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City Commission candidates’ views are in stark contrast as election looms

By Corene Brisendine

Dave Schafer is a locally known conservative and Gary Stith is a locally known liberal. While they disagree on their preferred outcome of Tuesday’s city election, they are in full agreement that the result will be pivotal in determining how the city will operate during the next few years.

“I think the choices are pretty clear,” Stith said of the field of seven candidates.

During the past decade, city elections have become more polarized, appearing to turn on changing public perceptions of the role and responsibility of the governing body. That led to the election of a progressive-liberal majority in 2009 that passed a rental inspection ordinance and amended the human rights code to include sexual identity.

Those actions in turn led to the election of a generally conservative commission in 2011 that repealed both of the above steps, reduced spending on social services, and denied funding for a fixed route mass transportation system here.

The difference between the two local sides appears to mirror national differences. Conservatives believe the role and responsibility of commissioners is to reduce spending and governmental presence in the community, including limiting funding to social services and recreational venues. Progressives and liberals see a broader role that encompasses funding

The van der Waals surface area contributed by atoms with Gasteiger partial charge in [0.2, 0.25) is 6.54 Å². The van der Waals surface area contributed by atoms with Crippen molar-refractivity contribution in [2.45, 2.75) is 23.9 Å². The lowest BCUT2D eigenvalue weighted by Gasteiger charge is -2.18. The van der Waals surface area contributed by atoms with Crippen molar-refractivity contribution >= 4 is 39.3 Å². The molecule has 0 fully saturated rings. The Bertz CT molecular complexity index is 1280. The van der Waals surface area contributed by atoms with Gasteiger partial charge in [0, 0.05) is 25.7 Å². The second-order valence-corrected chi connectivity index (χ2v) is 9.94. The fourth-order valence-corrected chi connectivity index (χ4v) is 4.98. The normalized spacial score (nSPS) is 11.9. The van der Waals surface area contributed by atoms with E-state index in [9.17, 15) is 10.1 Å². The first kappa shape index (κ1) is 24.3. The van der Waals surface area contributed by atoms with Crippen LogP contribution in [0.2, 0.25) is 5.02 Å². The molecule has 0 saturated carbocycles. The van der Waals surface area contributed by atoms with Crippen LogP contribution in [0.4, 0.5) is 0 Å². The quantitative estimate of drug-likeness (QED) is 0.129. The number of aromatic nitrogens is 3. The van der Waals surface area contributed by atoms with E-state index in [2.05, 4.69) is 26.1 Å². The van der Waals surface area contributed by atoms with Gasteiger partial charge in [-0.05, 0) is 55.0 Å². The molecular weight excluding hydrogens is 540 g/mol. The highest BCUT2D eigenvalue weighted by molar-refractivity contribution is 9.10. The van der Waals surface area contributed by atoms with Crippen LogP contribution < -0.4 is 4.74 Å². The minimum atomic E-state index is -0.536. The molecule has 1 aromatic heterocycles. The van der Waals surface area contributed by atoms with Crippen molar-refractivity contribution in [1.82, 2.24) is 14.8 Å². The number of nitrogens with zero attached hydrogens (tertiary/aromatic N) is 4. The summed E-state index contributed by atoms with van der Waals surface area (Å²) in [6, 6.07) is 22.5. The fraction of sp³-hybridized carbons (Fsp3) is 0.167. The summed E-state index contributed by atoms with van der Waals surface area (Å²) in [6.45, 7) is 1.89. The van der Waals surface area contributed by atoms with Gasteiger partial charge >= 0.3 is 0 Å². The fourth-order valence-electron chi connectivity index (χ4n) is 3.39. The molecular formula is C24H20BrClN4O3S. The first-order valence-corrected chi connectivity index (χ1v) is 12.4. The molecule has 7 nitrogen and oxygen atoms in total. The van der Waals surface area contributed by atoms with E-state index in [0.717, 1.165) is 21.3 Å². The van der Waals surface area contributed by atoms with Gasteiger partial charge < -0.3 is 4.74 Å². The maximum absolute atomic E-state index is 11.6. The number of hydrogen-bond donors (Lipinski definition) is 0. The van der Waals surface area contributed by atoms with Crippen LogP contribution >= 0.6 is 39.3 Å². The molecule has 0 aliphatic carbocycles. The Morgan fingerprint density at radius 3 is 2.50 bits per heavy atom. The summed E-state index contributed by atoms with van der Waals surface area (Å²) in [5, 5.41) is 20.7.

social services and quality of life projects such as parks, public transportation and the arts.

Shafer, who is often aligned with conservative groups, and Stith, a former city planner who believes in a more active government role, typify the approaches of those differing groups.

Stith said the election is about which group will decide whether to fund basic needs and social services. At the moment, two commissioners — John Matta and Wynn Butler — are generally identified with the conservative side of the debate. Both are holdovers, meaning that conservatives need to win just one seat Tuesday to establish a majority. There is one clearly identified progressive-liberal on the current commission, that being Jim Sherow. But he chose not to run for re-election. The political affiliation of the other two incumbents, Loren Pepperd and Rich Jankovich — the only one of the five who is on Tuesday’s ballot — is less clear. Both have voted variously on issues usually viewed as measuring a commissioner’s commitment to liberal or conservative principles.